-2.1 C
New York City
Monday, March 4, 2024
Home Features How VW Emission Scandal Affects Nigeria

How VW Emission Scandal Affects Nigeria


[dropcap]B[/dropcap]etween year 2000 and 2014, there has been a six times reduction in NOx emissions from diesel cars required by the standards. European countries, concerned with global warming, encouraged the use of diesel cars as they produce less carbon than petrol cars by cutting taxes on diesel fuel. The sales of diesel cars moved from 15% of new cars in 1990 to 25% in 1995 and 50% now. NOx and PM were to be controlled by the emission standards.

EU Emission Standard for Diesel carsThe emission standards are tested with the vehicle stationary while the wheels are turned by a dynamometer, with speeds that mimic real life driving. It was found that these dynamometer simulations were unrealistic as results from road tests are always higher. The European Union therefore planned to start road tests in 2017.

The US Environmental Protection Agency (EPA) recently found that VW has software in its diesel cars that detect when a car is undergoing dynamometer tests and switch on the emission control system. The software will switch them off when driving on the road. The NOx emitted during road driving is up to 40 times than emitted during the test. VW was doing that probably because the use of the emission control system causes a marginal increase in fuel consumption and a marginal decrease in acceleration.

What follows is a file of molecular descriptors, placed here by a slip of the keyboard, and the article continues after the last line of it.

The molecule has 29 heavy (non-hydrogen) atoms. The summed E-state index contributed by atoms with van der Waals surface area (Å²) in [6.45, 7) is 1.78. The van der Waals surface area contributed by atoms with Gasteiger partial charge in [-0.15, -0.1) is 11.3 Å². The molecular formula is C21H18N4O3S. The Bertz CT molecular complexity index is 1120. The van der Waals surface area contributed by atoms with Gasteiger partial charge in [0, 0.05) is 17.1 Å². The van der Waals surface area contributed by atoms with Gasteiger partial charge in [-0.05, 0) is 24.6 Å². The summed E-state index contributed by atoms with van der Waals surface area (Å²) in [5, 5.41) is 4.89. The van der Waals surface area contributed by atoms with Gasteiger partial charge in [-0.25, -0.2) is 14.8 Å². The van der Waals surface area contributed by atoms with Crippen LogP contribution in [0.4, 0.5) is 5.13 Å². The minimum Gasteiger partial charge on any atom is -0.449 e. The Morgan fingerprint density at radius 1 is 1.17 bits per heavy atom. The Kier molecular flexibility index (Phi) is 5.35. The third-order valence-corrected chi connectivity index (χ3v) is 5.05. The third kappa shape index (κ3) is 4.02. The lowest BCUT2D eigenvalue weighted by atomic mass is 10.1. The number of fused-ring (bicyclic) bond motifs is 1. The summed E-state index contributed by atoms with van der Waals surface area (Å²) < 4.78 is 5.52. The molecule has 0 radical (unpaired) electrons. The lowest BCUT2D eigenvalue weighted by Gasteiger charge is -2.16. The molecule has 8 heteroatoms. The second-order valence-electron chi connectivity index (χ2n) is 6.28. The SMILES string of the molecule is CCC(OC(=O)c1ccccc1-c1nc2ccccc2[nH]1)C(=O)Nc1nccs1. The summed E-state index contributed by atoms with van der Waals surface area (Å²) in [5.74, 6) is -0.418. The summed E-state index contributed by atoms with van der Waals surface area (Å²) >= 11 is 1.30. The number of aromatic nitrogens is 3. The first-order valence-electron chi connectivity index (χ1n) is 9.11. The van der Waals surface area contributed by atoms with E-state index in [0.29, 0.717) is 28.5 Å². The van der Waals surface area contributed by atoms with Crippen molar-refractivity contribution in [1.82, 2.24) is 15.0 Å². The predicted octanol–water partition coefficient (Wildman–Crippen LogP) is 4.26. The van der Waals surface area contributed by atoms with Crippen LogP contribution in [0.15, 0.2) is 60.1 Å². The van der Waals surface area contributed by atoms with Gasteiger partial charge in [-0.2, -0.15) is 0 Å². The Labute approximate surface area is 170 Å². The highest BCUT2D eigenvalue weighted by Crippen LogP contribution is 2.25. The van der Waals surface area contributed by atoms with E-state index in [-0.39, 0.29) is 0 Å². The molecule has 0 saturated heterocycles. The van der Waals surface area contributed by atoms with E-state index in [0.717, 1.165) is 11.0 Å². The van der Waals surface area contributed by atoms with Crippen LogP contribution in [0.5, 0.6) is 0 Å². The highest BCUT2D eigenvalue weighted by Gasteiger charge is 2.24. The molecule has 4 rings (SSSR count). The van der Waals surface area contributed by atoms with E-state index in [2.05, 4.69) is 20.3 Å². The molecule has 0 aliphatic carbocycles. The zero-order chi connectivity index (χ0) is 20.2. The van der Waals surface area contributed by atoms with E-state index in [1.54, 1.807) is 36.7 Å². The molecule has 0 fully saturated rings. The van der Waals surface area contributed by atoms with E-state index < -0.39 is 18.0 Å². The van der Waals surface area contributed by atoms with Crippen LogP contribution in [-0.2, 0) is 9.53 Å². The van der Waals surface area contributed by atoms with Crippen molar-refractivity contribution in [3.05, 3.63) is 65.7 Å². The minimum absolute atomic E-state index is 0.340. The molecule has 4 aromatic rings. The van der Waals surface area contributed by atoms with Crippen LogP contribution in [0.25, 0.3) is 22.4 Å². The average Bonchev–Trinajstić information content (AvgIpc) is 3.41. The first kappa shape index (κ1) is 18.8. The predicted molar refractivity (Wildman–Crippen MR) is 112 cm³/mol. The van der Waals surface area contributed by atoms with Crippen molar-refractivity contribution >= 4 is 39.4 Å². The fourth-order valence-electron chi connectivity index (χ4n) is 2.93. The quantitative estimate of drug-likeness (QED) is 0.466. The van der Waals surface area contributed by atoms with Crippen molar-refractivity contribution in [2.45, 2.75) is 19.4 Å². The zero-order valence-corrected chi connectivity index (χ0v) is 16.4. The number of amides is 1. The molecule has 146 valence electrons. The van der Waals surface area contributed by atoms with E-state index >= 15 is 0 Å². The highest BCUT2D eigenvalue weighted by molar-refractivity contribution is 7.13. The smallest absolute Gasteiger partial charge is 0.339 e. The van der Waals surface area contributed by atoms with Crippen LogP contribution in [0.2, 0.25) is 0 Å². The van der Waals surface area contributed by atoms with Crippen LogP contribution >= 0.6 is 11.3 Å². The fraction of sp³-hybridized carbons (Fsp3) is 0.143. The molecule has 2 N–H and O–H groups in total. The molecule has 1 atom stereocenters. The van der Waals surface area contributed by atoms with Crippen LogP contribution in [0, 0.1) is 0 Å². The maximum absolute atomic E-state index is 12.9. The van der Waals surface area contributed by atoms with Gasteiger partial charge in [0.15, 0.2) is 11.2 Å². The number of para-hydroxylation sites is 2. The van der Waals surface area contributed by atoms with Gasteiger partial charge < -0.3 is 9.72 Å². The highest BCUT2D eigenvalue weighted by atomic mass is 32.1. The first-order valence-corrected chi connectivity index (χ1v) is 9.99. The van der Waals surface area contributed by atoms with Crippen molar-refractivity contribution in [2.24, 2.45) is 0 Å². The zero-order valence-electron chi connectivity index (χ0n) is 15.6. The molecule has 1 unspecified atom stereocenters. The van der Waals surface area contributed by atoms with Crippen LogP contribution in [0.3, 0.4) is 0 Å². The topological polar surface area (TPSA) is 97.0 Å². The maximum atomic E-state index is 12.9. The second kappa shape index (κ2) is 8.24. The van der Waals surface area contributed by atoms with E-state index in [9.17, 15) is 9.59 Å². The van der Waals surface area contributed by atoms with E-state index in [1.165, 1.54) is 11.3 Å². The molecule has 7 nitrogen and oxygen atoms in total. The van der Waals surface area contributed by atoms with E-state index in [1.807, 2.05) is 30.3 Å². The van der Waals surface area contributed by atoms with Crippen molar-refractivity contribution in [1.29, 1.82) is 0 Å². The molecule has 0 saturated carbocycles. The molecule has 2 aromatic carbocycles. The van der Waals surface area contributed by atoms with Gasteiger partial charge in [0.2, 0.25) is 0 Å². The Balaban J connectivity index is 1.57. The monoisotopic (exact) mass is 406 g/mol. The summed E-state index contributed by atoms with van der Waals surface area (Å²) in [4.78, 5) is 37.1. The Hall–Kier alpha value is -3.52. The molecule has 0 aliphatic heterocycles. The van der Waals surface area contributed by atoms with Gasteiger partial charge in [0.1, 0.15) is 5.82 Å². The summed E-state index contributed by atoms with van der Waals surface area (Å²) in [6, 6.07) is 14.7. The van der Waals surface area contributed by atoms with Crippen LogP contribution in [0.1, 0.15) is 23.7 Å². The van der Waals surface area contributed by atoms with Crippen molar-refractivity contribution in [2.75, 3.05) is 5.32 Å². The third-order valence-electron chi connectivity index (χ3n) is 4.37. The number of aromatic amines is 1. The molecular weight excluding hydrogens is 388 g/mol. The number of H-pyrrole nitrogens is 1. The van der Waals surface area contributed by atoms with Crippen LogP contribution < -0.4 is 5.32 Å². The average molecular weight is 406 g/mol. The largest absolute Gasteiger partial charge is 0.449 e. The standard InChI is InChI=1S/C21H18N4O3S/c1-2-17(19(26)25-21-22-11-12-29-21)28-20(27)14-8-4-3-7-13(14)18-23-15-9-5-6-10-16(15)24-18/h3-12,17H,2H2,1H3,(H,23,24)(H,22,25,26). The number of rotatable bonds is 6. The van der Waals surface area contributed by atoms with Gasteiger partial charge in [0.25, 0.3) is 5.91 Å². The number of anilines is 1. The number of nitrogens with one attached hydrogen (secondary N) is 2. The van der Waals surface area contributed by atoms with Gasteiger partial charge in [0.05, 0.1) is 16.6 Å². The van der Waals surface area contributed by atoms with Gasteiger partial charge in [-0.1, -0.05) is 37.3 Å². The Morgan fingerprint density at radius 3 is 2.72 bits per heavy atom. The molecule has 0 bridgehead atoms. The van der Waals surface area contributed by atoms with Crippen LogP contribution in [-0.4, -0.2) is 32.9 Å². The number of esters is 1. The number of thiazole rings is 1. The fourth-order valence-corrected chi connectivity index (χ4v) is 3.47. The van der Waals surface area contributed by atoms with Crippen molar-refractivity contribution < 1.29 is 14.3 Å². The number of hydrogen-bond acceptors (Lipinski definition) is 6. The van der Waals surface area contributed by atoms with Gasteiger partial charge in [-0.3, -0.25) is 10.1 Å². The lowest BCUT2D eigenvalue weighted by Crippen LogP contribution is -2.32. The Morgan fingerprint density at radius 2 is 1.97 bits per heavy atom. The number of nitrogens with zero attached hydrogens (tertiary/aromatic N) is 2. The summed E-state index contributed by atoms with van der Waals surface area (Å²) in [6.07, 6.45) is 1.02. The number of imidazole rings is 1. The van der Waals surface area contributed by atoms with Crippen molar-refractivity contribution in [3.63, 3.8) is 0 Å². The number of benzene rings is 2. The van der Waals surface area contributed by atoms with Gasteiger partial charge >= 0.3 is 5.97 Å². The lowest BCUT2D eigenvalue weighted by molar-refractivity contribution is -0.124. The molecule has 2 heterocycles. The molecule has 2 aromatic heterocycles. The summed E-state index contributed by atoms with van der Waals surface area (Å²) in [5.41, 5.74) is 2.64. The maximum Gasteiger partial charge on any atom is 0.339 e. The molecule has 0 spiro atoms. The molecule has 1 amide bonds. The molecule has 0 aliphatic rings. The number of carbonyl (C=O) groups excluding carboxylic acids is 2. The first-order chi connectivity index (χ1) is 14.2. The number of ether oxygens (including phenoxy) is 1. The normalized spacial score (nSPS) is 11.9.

Eng. Aminu Jalal, Director General, NADDC
Eng. Aminu Jalal, Director General, NADDC

Impact on Nigeria

  • The VW cheating on diesel car emissions would not have a significant impact on Nigeria because of the following:
  • Only about 1% of our cars have diesel engines. VW authorised dealers do not sell diesel cars as diesel costs more than petrol in Nigeria. The available diesel cars were imported as used vehicles.
  • Diesel trucks and buses are not affected.
  • Our vehicle emission standards are at Euro 2 level. We could not have stricter standards as our diesel Sulphur standards, at 3,000 ppm (parts per million), could not support higher standards. We need to reduce Sulphur levels to 50 ppm. We are working with the Standards Organisation of Nigeria (SON) and other stakeholders to that effect.

*ENGR AMINU JALAL  is the Director-General/CEO of National Automotive Design and Development Council, Nigeria


Most Popular

Toyota Shutdown More Production Lines After Emission Test Irregularities

Toyota Motor has extended until March 1 the shutdown of two production lines at two manufacturing plants run by Toyota group companies in Japan,...

Volvo Launches New Volvo EX30 Electric

The new Volvo EX30 has officially launched in South Africa, arriving as one of the most accessible fully electric vehicles (EVs) in the country and signaling...

Mercedes-Benz Team Receives another High Profit Sharing Bonus, Amidst Global Economic Crunch

Based on the preliminary results for the 2023 financial year published today, eligible employees are expected to receive a profit sharing bonus of up...